Recent events in the political and legal sphere of the country indicate that the coming months would see increasing instability between the institutions of the state.
According to an article by Sabir Shakir published today in Roznama Dunya, the current partnership and mutual understanding between the civilian and military leadership faces increasing risk of being strained due to the recent spate of incidents involving the institutions of the state.
Firstly, one of the most conflict inducing issues is the extension of the army chief, which was created by the Supreme Court’s decision to suspend the notification extending the tenure of General Bajwa. The court subsequently ordered the government to legislate on the matter within six months. In case the government fails to do so, it will take the matter back to the Supreme Court, which would create tensions between the government, judiciary and the military.
Following the extension issue, lawyers attacked the Punjab Institute of Cardiology in Lahore, and their inability to get relief in the matter will further create conflict between the bar and the bench. Moreover, if the government proceeds with action against the involved lawyers, it would create conflict between the judiciary and executive.
Recently, the special court handed the death sentence to former president General Musharraf for high treason. Paragraph 66 of the detailed verdict, which called for Musharraf’s hanging at D chowk, created according to the DG ISPR, anger and sadness among the armed forces, which was alarming and gave the impression that the military and judiciary are about to collide.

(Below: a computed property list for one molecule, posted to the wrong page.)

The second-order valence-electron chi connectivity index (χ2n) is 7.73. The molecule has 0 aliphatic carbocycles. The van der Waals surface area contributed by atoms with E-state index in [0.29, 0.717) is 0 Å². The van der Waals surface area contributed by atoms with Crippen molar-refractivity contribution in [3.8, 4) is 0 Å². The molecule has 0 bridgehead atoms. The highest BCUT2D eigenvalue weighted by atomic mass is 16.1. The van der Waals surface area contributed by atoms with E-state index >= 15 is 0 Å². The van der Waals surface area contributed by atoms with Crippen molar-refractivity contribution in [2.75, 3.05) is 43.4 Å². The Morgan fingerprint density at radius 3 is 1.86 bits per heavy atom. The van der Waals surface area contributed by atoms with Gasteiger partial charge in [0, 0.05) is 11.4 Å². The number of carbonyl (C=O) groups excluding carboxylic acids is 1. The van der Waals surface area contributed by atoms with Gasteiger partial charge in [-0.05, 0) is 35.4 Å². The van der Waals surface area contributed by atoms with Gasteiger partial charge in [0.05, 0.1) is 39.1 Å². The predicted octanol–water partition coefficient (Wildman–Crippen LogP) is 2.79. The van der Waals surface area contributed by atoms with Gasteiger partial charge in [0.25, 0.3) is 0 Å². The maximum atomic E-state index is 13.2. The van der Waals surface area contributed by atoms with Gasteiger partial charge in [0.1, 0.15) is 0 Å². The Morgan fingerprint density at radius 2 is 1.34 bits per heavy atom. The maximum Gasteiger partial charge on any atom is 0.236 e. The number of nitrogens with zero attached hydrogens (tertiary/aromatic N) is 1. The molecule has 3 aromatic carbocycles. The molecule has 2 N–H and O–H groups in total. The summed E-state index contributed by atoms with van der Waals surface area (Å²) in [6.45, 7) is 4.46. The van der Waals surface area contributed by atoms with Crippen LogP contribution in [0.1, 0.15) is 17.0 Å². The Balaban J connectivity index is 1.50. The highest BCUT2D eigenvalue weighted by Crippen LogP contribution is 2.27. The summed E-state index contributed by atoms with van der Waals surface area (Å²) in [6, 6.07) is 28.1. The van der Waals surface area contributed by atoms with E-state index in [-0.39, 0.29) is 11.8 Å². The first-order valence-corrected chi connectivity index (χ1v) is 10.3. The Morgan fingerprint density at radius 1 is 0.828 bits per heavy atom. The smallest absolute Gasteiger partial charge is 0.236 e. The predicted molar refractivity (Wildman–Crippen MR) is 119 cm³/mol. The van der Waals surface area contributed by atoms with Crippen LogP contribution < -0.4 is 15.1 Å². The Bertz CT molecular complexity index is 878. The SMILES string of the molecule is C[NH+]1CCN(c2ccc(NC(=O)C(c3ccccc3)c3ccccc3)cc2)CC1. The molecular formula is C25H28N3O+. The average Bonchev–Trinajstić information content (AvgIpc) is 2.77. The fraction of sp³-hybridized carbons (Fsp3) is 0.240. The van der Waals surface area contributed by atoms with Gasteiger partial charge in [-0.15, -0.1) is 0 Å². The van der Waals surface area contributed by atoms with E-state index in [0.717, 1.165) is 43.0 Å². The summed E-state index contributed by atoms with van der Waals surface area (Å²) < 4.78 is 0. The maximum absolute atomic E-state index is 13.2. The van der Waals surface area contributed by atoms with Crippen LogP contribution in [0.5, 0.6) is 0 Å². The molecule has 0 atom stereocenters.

According to Sabir Shakir, all these incidents happening in close succession gives the impression that this not a mere coincidence, but that some entity is behind this, which, in a planned and systematic manner, is pushing the country towards instability. All these three events have resulted in misconceptions among the military, government, and judiciary,
Meanwhile the government is in a dilemma with regards to its complaint against the Musharraf verdict and its reference against Justice Waqar Seth. If the government decides to go ahead with its complaint against Musharraf, it would put the government at loggerheads with the judiciary.
On the other hand, if the government decides to not pursue its reference against Waqar Seth, it would strain relations between the government and military establishment.
The current incidents and the situations they have created have left little room to manoeuvre for all institutions, and the government especially, is in a situation that is a manifestation of the phrase, ‘damned if you do, damned if you don’t’.